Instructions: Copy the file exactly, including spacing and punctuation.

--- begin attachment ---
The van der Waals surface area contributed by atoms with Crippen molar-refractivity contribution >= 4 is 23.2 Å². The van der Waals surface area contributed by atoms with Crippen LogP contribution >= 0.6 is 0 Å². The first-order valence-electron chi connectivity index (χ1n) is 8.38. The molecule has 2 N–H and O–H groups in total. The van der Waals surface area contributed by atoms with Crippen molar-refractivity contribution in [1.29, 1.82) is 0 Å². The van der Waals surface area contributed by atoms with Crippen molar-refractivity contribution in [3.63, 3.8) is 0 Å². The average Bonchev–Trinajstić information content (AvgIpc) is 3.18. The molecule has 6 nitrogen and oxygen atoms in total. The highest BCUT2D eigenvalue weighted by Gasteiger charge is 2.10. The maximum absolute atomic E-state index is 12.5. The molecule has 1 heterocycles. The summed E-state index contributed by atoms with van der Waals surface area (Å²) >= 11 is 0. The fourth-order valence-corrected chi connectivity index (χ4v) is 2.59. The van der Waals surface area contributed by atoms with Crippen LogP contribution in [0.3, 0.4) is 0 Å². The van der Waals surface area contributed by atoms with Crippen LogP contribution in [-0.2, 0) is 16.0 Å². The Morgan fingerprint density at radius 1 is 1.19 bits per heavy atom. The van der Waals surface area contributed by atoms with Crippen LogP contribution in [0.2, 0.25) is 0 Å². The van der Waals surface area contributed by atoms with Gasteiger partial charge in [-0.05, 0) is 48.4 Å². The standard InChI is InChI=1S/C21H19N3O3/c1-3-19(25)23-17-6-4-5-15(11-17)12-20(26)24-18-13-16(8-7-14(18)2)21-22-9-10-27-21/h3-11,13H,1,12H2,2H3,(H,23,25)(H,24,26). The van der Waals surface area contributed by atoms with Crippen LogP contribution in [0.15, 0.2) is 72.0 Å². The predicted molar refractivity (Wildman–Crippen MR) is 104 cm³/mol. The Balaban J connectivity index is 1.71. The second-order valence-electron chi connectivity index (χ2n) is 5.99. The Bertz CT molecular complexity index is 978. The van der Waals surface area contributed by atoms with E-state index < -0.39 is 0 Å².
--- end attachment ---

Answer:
The van der Waals surface area contributed by atoms with Crippen molar-refractivity contribution >= 4 is 23.2 Å². The van der Waals surface area contributed by atoms with Crippen LogP contribution >= 0.6 is 0 Å². The first-order valence-electron chi connectivity index (χ1n) is 8.38. The molecule has 2 N–H and O–H groups in total. The van der Waals surface area contributed by atoms with Crippen molar-refractivity contribution in [1.29, 1.82) is 0 Å². The van der Waals surface area contributed by atoms with Crippen molar-refractivity contribution in [3.63, 3.8) is 0 Å². The average Bonchev–Trinajstić information content (AvgIpc) is 3.18. The molecule has 6 nitrogen and oxygen atoms in total. The highest BCUT2D eigenvalue weighted by Gasteiger charge is 2.10. The maximum absolute atomic E-state index is 12.5. The molecule has 1 heterocycles. The summed E-state index contributed by atoms with van der Waals surface area (Å²) >= 11 is 0. The fourth-order valence-corrected chi connectivity index (χ4v) is 2.59. The van der Waals surface area contributed by atoms with Crippen LogP contribution in [0.3, 0.4) is 0 Å². The van der Waals surface area contributed by atoms with Crippen LogP contribution in [-0.2, 0) is 16.0 Å². The Morgan fingerprint density at radius 1 is 1.19 bits per heavy atom. The van der Waals surface area contributed by atoms with Crippen LogP contribution in [0.2, 0.25) is 0 Å². The van der Waals surface area contributed by atoms with Gasteiger partial charge in [-0.05, 0) is 48.4 Å². The standard InChI is InChI=1S/C21H19N3O3/c1-3-19(25)23-17-6-4-5-15(11-17)12-20(26)24-18-13-16(8-7-14(18)2)21-22-9-10-27-21/h3-11,13H,1,12H2,2H3,(H,23,25)(H,24,26). The van der Waals surface area contributed by atoms with Crippen LogP contribution in [0.15, 0.2) is 72.0 Å². The predicted molar refractivity (Wildman–Crippen MR) is 104 cm³/mol. The Balaban J connectivity index is 1.71. The second-order valence-electron chi connectivity index (χ2n) is 5.99. The Bertz CT molecular complexity index is 978. The van der Waals surface area contributed by atoms with E-state index < -0.39 is 0 Å².